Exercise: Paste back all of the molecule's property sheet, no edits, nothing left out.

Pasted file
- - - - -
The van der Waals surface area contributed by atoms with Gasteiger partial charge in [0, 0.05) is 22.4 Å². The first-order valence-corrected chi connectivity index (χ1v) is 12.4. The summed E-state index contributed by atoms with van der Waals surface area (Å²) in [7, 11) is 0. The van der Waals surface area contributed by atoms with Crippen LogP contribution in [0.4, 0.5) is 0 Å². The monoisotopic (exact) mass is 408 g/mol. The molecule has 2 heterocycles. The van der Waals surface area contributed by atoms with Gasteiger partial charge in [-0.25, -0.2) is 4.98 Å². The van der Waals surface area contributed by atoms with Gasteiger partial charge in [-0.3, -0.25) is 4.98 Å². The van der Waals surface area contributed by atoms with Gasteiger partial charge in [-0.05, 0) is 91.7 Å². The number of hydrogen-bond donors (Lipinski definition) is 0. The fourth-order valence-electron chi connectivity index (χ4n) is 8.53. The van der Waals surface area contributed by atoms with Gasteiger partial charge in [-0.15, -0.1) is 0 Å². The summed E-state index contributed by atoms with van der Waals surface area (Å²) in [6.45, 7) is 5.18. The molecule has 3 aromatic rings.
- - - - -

The van der Waals surface area contributed by atoms with Gasteiger partial charge in [0, 0.05) is 22.4 Å². The first-order valence-corrected chi connectivity index (χ1v) is 12.4. The summed E-state index contributed by atoms with van der Waals surface area (Å²) in [7, 11) is 0. The van der Waals surface area contributed by atoms with Crippen LogP contribution in [0.4, 0.5) is 0 Å². The monoisotopic (exact) mass is 408 g/mol. The molecule has 2 heterocycles. The van der Waals surface area contributed by atoms with Gasteiger partial charge in [-0.25, -0.2) is 4.98 Å². The van der Waals surface area contributed by atoms with Gasteiger partial charge in [-0.3, -0.25) is 4.98 Å². The van der Waals surface area contributed by atoms with Gasteiger partial charge in [-0.05, 0) is 91.7 Å². The number of hydrogen-bond donors (Lipinski definition) is 0. The fourth-order valence-electron chi connectivity index (χ4n) is 8.53. The van der Waals surface area contributed by atoms with Gasteiger partial charge in [-0.15, -0.1) is 0 Å². The summed E-state index contributed by atoms with van der Waals surface area (Å²) in [6.45, 7) is 5.18. The molecule has 3 aromatic rings.